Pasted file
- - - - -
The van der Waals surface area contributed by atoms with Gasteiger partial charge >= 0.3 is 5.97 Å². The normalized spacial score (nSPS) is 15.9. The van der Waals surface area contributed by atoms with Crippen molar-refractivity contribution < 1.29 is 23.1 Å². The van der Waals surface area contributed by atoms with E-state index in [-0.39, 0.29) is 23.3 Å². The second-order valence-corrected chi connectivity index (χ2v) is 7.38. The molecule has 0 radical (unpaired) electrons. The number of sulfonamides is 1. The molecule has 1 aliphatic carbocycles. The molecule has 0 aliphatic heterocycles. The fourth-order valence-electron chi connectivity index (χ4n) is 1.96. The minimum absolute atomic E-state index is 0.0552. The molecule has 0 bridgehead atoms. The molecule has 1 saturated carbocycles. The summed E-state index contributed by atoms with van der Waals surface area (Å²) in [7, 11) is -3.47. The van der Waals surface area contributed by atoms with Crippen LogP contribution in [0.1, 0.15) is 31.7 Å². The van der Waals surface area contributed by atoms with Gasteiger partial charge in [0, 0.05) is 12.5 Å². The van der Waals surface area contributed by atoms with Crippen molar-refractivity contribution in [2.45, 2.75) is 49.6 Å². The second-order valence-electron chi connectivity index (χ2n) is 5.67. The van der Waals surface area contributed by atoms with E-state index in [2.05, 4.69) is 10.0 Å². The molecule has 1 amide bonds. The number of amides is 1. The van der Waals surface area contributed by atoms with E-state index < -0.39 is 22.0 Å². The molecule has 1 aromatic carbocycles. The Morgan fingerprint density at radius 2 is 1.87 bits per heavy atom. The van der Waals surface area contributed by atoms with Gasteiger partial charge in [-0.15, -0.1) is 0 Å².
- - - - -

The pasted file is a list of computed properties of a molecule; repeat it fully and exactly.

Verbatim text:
The van der Waals surface area contributed by atoms with Gasteiger partial charge >= 0.3 is 5.97 Å². The normalized spacial score (nSPS) is 15.9. The van der Waals surface area contributed by atoms with Crippen molar-refractivity contribution < 1.29 is 23.1 Å². The van der Waals surface area contributed by atoms with E-state index in [-0.39, 0.29) is 23.3 Å². The second-order valence-corrected chi connectivity index (χ2v) is 7.38. The molecule has 0 radical (unpaired) electrons. The number of sulfonamides is 1. The molecule has 1 aliphatic carbocycles. The molecule has 0 aliphatic heterocycles. The fourth-order valence-electron chi connectivity index (χ4n) is 1.96. The minimum absolute atomic E-state index is 0.0552. The molecule has 0 bridgehead atoms. The molecule has 1 saturated carbocycles. The summed E-state index contributed by atoms with van der Waals surface area (Å²) in [7, 11) is -3.47. The van der Waals surface area contributed by atoms with Crippen LogP contribution in [0.1, 0.15) is 31.7 Å². The van der Waals surface area contributed by atoms with Gasteiger partial charge in [0, 0.05) is 12.5 Å². The van der Waals surface area contributed by atoms with Crippen molar-refractivity contribution in [2.45, 2.75) is 49.6 Å². The second-order valence-electron chi connectivity index (χ2n) is 5.67. The van der Waals surface area contributed by atoms with E-state index in [2.05, 4.69) is 10.0 Å². The molecule has 1 amide bonds. The number of amides is 1. The van der Waals surface area contributed by atoms with E-state index < -0.39 is 22.0 Å². The molecule has 1 aromatic carbocycles. The Morgan fingerprint density at radius 2 is 1.87 bits per heavy atom. The van der Waals surface area contributed by atoms with Gasteiger partial charge in [-0.15, -0.1) is 0 Å².